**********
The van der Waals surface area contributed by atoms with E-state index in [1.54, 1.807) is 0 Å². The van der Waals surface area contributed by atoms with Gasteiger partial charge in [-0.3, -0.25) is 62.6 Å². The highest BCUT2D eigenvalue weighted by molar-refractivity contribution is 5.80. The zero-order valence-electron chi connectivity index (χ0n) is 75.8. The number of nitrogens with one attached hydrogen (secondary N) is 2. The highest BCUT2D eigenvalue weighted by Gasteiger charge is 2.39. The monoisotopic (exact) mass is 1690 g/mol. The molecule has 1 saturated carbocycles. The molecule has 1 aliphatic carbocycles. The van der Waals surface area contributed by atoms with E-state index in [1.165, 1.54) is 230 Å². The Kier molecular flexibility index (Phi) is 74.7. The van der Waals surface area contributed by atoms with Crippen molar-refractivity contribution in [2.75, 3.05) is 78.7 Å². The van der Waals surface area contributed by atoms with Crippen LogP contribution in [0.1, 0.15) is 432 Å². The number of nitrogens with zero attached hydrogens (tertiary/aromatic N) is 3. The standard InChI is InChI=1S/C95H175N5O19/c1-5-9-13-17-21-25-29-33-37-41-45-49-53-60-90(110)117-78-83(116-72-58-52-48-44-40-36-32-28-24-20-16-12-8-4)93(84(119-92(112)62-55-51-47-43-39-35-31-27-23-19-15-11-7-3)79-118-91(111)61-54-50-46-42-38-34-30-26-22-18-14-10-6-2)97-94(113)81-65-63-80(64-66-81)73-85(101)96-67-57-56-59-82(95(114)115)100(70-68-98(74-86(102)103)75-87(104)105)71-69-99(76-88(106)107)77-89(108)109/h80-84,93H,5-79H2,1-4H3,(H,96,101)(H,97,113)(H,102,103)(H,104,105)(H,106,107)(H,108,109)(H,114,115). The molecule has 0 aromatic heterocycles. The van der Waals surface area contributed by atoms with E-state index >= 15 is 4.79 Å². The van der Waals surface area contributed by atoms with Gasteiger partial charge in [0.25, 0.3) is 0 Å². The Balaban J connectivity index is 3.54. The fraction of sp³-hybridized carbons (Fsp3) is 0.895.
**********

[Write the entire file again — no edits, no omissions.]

The van der Waals surface area contributed by atoms with E-state index in [1.54, 1.807) is 0 Å². The van der Waals surface area contributed by atoms with Gasteiger partial charge in [-0.3, -0.25) is 62.6 Å². The highest BCUT2D eigenvalue weighted by molar-refractivity contribution is 5.80. The zero-order valence-electron chi connectivity index (χ0n) is 75.8. The number of nitrogens with one attached hydrogen (secondary N) is 2. The highest BCUT2D eigenvalue weighted by Gasteiger charge is 2.39. The monoisotopic (exact) mass is 1690 g/mol. The molecule has 1 saturated carbocycles. The molecule has 1 aliphatic carbocycles. The van der Waals surface area contributed by atoms with E-state index in [1.165, 1.54) is 230 Å². The Kier molecular flexibility index (Phi) is 74.7. The van der Waals surface area contributed by atoms with Crippen molar-refractivity contribution in [2.75, 3.05) is 78.7 Å². The van der Waals surface area contributed by atoms with Crippen LogP contribution in [0.1, 0.15) is 432 Å². The number of nitrogens with zero attached hydrogens (tertiary/aromatic N) is 3. The standard InChI is InChI=1S/C95H175N5O19/c1-5-9-13-17-21-25-29-33-37-41-45-49-53-60-90(110)117-78-83(116-72-58-52-48-44-40-36-32-28-24-20-16-12-8-4)93(84(119-92(112)62-55-51-47-43-39-35-31-27-23-19-15-11-7-3)79-118-91(111)61-54-50-46-42-38-34-30-26-22-18-14-10-6-2)97-94(113)81-65-63-80(64-66-81)73-85(101)96-67-57-56-59-82(95(114)115)100(70-68-98(74-86(102)103)75-87(104)105)71-69-99(76-88(106)107)77-89(108)109/h80-84,93H,5-79H2,1-4H3,(H,96,101)(H,97,113)(H,102,103)(H,104,105)(H,106,107)(H,108,109)(H,114,115). The molecule has 0 aromatic heterocycles. The van der Waals surface area contributed by atoms with E-state index >= 15 is 4.79 Å². The van der Waals surface area contributed by atoms with Gasteiger partial charge in [0.25, 0.3) is 0 Å². The Balaban J connectivity index is 3.54. The fraction of sp³-hybridized carbons (Fsp3) is 0.895.